There aren’t many filmmakers who can say that Prince Charles helped shape the direction of their script, but that’s exactly what happened to Gurinder Chadha when she mentioned she was making a film about Lord Louis Mountbatten to the Prince of Wales during a visit to St. James’s Palace.
In addition to being the last viceroy of British India, Mountbatten was Charles’ great-uncle and the two had a notably close relationship.
"It was important to show that Partition was a political act. It had been planned in the interests of the powers at the time.”
“He immediately got excited because that was his favorite uncle,” Chadha told NBC News.
She and her co-screenwriters had been working on a film about the 1947 independence and Partition of British India into India and Pakistan using the book “Freedom at Midnight” by Larry Collins and Dominique Lapierre as a reference.
“And [Charles] said, it’s important that you look at some other texts. Look at this book ‘The Shadow of the Great Game’ by Narendra Singh Sarila because it shows a different view of what happened,” Chadha recalled.
She immediately obtained a copy and scheduled a meeting with the author, whose book argued that the partition of the Indian Subcontinent had been planned long before Mountbatten had arrived in India in 1947.
“It was an amazing book about top secret documents that were in the public domain and so then it gave a very different version of history than the British Empire view of history that I had grown up with,” Chadha said.
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“Viceroy’s House,” Chadha’s film about the last days of the British India, staring Hugh Bonneville as Mountbatten and Gillian Anderson as his wife Edwina, was released worldwide on Sept. 1. Manish Dayal and Bollywood actress Huma Qureshi play a young couple working at the house who fall in love during a time of increasing sectarian tension.
For Chadha, who is 57, the story of Partition is one that is closely linked to her family’s history. While moviegoers may best know Chadha for comedies like “Bend It Like Beckham” and “Bride and Prejudice,” the director said she had wanted to explore the impact of the forced migration of millions of South Asians, a group that included her grandparents, for a very long time.
“I grew up under the shadow of Partition because my ancestral homeland had become this new country called Pakistan,” Chadha said. “As a child I was aware I didn’t have an ancestral homeland and also that my family had lost everything and had been refugees.”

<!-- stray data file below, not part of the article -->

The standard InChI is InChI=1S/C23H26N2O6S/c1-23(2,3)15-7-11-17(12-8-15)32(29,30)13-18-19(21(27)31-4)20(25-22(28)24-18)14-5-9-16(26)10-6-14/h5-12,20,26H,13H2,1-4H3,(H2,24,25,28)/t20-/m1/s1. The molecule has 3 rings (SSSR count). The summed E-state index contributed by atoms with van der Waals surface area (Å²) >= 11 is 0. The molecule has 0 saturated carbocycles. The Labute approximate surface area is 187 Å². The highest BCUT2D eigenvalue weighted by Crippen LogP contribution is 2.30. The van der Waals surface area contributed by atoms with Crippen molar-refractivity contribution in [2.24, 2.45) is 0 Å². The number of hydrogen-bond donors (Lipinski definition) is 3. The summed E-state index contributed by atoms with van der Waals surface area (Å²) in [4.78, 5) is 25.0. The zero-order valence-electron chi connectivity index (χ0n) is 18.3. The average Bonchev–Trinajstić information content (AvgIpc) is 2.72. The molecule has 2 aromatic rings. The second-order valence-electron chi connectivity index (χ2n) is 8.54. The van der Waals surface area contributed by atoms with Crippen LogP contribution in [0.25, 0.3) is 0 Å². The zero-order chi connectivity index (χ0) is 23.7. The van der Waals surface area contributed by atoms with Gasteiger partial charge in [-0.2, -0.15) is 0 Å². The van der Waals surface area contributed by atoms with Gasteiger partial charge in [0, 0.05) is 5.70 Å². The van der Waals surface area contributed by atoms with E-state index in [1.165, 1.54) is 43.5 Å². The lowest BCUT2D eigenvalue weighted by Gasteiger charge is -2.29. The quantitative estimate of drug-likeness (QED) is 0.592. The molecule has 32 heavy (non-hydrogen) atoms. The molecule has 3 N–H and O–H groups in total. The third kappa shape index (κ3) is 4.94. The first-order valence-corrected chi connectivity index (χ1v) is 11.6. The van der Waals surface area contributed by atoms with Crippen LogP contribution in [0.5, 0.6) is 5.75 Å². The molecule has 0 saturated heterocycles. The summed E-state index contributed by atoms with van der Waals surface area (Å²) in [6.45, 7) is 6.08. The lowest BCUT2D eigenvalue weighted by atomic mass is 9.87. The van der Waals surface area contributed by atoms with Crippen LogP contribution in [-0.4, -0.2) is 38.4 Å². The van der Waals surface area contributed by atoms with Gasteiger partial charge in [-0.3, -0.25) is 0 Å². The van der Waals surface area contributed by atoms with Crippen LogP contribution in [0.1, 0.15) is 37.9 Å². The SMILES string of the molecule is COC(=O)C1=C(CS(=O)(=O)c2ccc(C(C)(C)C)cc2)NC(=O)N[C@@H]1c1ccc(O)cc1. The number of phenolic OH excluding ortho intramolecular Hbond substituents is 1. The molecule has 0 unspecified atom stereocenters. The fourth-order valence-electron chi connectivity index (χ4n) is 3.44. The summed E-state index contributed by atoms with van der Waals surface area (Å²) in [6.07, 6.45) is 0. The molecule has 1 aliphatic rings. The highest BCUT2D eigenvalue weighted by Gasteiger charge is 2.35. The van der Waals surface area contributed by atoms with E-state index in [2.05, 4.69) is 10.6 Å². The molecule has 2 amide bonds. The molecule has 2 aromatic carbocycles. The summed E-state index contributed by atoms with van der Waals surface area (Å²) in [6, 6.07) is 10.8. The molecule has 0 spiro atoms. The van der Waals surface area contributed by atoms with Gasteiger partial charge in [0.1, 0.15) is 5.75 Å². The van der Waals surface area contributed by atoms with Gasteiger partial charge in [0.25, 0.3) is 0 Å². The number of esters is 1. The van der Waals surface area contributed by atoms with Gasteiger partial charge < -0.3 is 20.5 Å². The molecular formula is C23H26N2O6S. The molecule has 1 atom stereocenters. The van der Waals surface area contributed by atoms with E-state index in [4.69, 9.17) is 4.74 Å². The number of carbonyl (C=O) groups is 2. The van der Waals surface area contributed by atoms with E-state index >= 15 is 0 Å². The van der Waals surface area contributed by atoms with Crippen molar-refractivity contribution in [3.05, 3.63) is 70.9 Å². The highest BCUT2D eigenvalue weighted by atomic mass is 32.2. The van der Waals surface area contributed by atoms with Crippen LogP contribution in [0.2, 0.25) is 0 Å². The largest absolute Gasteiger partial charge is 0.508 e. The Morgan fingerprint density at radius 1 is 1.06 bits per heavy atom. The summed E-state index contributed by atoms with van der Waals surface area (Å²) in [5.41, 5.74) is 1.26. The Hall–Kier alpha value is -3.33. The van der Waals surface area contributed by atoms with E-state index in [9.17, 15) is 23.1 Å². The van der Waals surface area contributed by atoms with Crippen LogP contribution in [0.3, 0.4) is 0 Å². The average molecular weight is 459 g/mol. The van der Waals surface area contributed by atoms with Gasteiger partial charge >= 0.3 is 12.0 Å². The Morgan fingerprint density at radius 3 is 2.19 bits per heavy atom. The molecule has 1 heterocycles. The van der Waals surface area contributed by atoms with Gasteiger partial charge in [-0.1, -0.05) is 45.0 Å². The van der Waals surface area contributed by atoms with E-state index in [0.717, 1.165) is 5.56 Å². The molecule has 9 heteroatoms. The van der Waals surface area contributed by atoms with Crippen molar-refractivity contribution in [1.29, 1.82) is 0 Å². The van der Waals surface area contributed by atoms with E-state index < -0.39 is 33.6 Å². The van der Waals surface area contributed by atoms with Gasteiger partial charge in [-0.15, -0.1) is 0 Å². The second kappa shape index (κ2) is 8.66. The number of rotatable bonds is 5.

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Chadha added that she witnessed seeing the lasting psychological scars of partition on her grandmother while growing up. She “had lived through those events as a girl and she had been traumatized by the things she had seen. If a villain came on English or British TV she would become very agitated and say, ‘Turn it off!’” Chadha recalled. “We’d say, ‘It’s OK, Biji, he’s English, we’re in England, it’s a soap opera from Birmingham. So you know, I had a very traumatized grandmother growing up.”
“I grew up under the shadow of Partition because my ancestral homeland had become this new country called Pakistan."
It was not until 2006, when Chadha was invited to be on the BBC show “Who Do You Think You Are?” that she had the chance to travel to the village outside of Jhelum, Pakistan, where her grandfather’s family once lived.
“I met people who basically came out to greet me they threw flowers at me and gave me a really warm reception,” she said. “Everyone said, ‘we’re so happy that you’ve come, you are our daughter. It was a very warm welcome.”
Like the director of the film, many of the South Asian cast members in “Viceroy’s House” brought their own personal history of Partition to their roles.
"Thankfully my family didn’t suffer very hugely because I am a different generation,” actress Huma Qureshi, who plays a young Muslim woman named Alia in the film, told NBC News. She did note that her family was divided along both sides of the India and Pakistan border and that her grandfather lost touch with his siblings long before he died because communication was so difficult.
“But my father runs a restaurant in New Delhi, and he is now 60,” Qureshi said. “And one day a man walked up to him and said ‘Hi, are you Saleem Qureshi? And he said yes, and the man said, ‘I am your cousin.’ He came to New Delhi looking for my father and they were just hugging and crying.”
Qureshi added that it was particularly poignant for her to be part of the film’s love story. “With Jeet and Alia’s story, they were trying to show what was happening in the country at the time,” she explained. “They are a Muslim girl and a Hindu boy coming together at not the best time to fall in love. So many families and so many lovers were separated like this — some very, very brutally.”
Ultimately, Chadha said that she hopes her film will inspire viewers to look beyond the established views about why Partition happened.
“l was very happy that I was able to take on the British Empire version of history and take on my perspective of that history as a British Asian and as a woman. It was important to show that Partition was a political act. It had been planned in the interests of the powers at the time,” she said, noting that many books interpreted the division of the subcontinent as inevitable given the demographics of the region. “People like my relatives were just pawns in the game.”